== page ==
5. I set up the payment gateway – because card payment requires this to be in place in order for it to work.  Payment gateways act as a go between the customers bank and your own Merchant account.
  6. The samples arrived from the factories – 8 out of the 12 custom designs were great so I ordered a shed load of them. The other 4 designs look pants so I complain and they need modifying…
  7. I purchased office furniture – good old IKEA, they have great office furniture.
  8. I purchased postage & packaging stationary – I looked at the dimensions of my smallest and largest items and chose padded envelopes accordingly.
  9. The admin part of the website is ready – the part where you upload items and make any changes to your website is now ready and I can start uploading products to the site (even though it’s not live yet).
  10. The finished goods from the factories, bag patterns, and the fabrics start arriving – sooo exciting, but loads of work. I have to check through all of the orders to make sure I have been given the right amount of everything and that all items are in perfect condition. I now have heaps of photos to take and photoshop. I have to go through all of my invoice sheets for each item and price and describe each item. Before going live this process took me 3 weeks of working on it every flipping day!
  11. I register myself as a self-employed person – oooerr…no going back now!  I tell the tax people of my self employed status and I tell them that I am going to be a sole trader (which in the UK is the most basic form in which a company can trade).
  12. I’m live; U-handbag lives!!!! – The site goes live on the 11th Nov 2005 and I bite my nails down to my elbows (virtually sitting on my computer) until Michaela from the UK makes the shop’s first ever order on the following day.
  13. I start looking into pay per click advertising with Google – this is sooper expensive (at least it was because I don’t need it as much now because of my blog).
  14. I start approaching various craft mags to let them know I have started my business – some of them aren’t that interested, but a few of them do mention me in their magazine which is ace!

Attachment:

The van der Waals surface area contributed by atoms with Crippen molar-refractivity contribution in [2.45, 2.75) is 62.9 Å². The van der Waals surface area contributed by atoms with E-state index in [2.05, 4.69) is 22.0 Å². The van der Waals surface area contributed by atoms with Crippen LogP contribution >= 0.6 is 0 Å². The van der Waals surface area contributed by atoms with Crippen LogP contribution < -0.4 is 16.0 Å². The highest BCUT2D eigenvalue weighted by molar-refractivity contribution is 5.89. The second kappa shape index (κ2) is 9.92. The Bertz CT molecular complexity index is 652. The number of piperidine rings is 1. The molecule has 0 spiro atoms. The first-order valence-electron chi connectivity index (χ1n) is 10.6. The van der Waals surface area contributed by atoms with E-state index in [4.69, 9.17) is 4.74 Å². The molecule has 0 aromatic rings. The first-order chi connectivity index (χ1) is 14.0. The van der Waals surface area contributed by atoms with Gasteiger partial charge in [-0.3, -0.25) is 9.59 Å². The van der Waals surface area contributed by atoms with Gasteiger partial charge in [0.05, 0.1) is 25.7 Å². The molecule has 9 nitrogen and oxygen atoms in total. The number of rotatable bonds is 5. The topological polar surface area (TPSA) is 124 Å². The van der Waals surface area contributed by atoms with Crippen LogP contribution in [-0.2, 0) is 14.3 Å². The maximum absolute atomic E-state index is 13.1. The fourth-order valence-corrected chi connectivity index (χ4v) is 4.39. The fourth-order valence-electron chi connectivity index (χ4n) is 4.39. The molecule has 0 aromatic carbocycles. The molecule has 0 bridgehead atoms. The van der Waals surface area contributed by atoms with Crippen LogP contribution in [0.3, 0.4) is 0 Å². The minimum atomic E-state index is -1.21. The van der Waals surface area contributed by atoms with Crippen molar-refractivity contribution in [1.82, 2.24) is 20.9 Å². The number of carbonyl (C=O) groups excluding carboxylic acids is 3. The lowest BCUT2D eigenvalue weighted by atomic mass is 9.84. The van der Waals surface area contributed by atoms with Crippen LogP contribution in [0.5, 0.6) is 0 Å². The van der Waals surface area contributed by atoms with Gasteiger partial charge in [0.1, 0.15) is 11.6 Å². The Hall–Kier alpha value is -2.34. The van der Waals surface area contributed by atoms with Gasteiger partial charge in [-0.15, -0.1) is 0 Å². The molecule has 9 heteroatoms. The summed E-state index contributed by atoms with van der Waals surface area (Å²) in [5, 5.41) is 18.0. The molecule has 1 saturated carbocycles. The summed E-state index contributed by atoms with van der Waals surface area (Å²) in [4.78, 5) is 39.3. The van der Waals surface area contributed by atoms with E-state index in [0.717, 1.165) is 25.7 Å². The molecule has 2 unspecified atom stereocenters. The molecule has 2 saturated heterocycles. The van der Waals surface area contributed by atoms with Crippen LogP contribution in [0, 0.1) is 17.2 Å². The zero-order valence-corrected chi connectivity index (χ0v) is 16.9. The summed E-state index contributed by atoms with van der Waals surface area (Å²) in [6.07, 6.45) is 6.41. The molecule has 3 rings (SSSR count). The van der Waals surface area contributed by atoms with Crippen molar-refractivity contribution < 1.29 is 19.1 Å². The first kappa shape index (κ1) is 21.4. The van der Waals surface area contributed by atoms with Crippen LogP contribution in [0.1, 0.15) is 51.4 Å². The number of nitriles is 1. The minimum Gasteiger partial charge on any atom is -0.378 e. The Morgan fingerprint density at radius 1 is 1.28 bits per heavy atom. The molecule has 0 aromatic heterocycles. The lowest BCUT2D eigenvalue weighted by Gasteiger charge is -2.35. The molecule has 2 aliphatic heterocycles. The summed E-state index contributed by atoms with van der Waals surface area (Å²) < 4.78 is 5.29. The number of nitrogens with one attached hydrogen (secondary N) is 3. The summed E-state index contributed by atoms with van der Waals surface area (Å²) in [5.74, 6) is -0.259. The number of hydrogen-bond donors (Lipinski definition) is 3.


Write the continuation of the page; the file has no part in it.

So that’s how I brought into existence. I don’t know if that’s the best way to go about creating a website as I had no knowledge of how to go about it, but it all seemed to work out fine in the end  :)

Lisa X


7 responses to “How I set up my online Craft Shop

  1. Excellent article, I’m just getting my head around becoming my own boss with my craft.

  2. Keep going with it Kitty! It gets easier with experience and there’s always something new to learn 🙂

  3. It is very interesting for me to read this blog. Thank you for it. I like such topics and everything that is connected to this matter. I definitely want to read a bit more on that blog soon. Thanks

  4. Pingback: Advice for designer-makers: Pricing, Marketing and Selling Online | brightoncraftaganza

  5. It is very nice having ownership of your own site because you can set everything up the way you like too. I do think there is still a place for popular online sites like eBay, Amazon and Craigslist though. I would encourage those that sell on their own website to also take advantage of the other venues. You can even put your website page at these venues to drive business your way.

    Happy selling!

    King Frank

  6. Fantastic article. Clear, short and straightforward. Thanks!

  7. Pingback: 10 top resources for craft businesses « homestitchedhome